Since its inception, enrollment has steadily increased in classes offered by the Georgetown University Learning Community. But these are no ordinary students.

The program provides low-price courses to area residents over the age of 55. This semester, between 60 and 70 students are enrolled in the GULC compared to only about 45 when she began work at her current position in early 2010, Center for Continuing and Professional Education Program Coordinator Kimberly Woolf said. Nearly half of the students are Georgetown alumni, and more than half live in the greater Georgetown area, according to program webmaster Joseph Earley.

The program, which started in the fall 2005, offers classes at a rate of $30 for one class and $50 for two or more classes, according to the Georgetown School of Continuing Studies website. The average participant takes two or three courses per semester, but some take four or more, Earley said. The classes generally meet one to five times per semester and are held on the main Georgetown campus.

Most of the classes are taught by emeritus faculty members of Georgetown, according to Earley, an emeritus professor of chemistry and former president of the Association of Main-Campus Retired Faculty.

“[The participation of retired faculty] not only allows us to benefit the community but to continue to use those resources that are so great at Georgetown,” Woolf said.

Chair of GULC Martha Swanson is enrolled in several classes this semester and is in her third year of taking GULC courses. Her fellow students, she said, are one particularly interesting component of the classes. As older adults, many of the Georgetown alumni, parents, retired faculty and community members who enroll have had varied and significant life experiences and bring these to the classroom.

“By and large all of these people are bright, interesting people,” Swanson said.

The program is affiliated with the Georgetown Library Association, Woolf said. Courses are entirely free of charge for dues-paid members of the Library Associates, the D.C. Alumni Club, the Association of Main-Campus Retired Faculty and previous Learning Community Faculty and their spouses, according to the program website. Professors are not paid to teach these classes, according to current President of the AMCRF Paul Betz.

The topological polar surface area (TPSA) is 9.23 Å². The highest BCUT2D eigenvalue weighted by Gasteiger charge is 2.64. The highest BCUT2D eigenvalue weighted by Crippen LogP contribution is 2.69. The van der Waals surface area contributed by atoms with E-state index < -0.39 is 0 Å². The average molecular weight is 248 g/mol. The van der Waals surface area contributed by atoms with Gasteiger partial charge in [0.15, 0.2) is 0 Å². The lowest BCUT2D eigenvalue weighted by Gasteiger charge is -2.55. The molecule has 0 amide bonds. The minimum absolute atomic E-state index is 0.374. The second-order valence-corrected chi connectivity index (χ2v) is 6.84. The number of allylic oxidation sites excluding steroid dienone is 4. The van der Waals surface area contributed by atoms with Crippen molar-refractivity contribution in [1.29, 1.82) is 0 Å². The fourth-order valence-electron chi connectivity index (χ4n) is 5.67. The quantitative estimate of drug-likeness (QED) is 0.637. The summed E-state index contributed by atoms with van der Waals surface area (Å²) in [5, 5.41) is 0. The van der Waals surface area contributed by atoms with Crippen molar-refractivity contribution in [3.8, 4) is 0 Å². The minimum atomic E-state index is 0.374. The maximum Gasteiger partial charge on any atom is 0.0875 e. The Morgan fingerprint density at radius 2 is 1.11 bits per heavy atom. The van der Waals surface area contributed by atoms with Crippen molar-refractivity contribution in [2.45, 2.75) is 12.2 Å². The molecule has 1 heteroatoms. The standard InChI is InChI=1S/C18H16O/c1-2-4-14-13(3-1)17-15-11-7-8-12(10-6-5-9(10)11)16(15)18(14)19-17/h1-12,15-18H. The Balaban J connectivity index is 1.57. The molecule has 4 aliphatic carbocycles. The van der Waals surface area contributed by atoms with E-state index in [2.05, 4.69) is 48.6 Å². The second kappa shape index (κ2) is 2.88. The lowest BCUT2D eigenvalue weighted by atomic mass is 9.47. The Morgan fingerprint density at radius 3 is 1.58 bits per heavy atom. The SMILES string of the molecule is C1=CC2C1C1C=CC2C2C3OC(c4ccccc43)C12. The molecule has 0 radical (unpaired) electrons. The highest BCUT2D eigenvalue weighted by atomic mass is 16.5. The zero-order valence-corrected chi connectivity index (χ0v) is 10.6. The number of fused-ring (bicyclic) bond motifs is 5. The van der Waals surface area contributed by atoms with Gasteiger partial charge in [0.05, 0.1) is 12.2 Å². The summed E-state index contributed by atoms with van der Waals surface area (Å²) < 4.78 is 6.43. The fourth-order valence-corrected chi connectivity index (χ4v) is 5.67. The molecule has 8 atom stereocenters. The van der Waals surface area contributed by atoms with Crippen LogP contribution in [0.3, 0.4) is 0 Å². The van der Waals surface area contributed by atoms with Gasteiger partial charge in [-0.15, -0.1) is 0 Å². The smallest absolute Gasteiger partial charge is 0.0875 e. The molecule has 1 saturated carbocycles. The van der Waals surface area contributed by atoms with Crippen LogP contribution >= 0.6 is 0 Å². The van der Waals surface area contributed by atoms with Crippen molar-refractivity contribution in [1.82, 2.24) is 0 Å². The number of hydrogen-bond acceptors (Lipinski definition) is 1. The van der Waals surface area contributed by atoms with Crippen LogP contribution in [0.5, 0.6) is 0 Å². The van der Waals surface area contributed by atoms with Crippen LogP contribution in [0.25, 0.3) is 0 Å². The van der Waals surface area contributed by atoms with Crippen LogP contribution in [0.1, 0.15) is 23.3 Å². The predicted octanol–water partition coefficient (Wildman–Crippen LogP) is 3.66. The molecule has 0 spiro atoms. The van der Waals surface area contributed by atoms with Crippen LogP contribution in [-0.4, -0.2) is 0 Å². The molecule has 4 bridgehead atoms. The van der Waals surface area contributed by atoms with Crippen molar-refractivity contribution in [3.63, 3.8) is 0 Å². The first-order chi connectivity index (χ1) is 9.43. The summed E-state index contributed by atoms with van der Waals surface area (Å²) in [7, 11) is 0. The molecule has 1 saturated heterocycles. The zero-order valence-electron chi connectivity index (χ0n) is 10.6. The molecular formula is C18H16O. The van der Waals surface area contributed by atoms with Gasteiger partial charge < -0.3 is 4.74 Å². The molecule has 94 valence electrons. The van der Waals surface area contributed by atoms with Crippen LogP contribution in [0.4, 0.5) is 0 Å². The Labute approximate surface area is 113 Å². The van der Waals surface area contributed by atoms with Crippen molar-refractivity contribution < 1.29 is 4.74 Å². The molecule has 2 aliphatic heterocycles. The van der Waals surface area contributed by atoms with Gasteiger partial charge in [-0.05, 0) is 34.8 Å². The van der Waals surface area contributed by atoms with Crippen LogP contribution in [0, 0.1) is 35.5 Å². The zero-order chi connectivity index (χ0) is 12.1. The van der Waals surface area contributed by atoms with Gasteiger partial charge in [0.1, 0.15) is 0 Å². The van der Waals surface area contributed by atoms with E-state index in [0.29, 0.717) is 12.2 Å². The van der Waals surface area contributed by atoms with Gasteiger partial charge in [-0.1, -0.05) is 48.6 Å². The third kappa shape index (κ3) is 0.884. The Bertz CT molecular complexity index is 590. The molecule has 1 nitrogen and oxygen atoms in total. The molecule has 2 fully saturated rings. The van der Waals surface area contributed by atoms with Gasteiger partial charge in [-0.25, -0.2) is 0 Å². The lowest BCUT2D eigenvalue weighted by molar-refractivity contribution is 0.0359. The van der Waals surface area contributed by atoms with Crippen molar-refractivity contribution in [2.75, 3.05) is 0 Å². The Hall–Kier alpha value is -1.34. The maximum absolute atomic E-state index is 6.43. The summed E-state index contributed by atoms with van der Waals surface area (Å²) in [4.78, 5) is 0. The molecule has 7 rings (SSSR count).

Emeritus professor of biology Ellen Henderson, who is teaching her third class with the GULC this semester, said that she chose to participate in the program because she still enjoys teaching, despite no longer being a full time professor.

“In the end, I felt it was quite useful to have done this, and I enjoyed it a lot. I think it is a great program,” she said in an email. “It keeps retired faculty engaged in the university and offers real educational experiences to people in the area.”

The six courses offered this semester range from Henderson’s course on genetic diseases to classes on American short stories and the morality of war.

Some professors, however, question the value of the GULC when other, similar programs exist at American University and The George Washington University.

“In general, it is difficult to determine who benefits from this program,” Emeritus professor of economics George Viksnins said in an email.

Viksnins, who taught a GULC course during the program’s first year, suggested that the Alumni House do more to advertise the program to Georgetown graduates and that the program lessen its focus towards retirees as both teachers and as students. The program has previously advertised in local newspapers and at local churches, according to Woolf.

The AMCRF was also a new organization when the GULC started in 2005. Its members, led by then-provost Dorothy Brown, were the program’s main founders, Earley said.

Philosophy professor John Brough, who retired from Georgetown’s faculty six months ago and will be offering his first GULC class in April, said that he decided to join the program because of friends in the AMCRF. He expects that other retired faculty members and at least one former classmate will attend his course.

“I know quite a few retired faculty members, and they are a delightful group,” Brough said in an email. “I expect the course will be an enjoyable experience for me. I just hope they will enjoy it too.”

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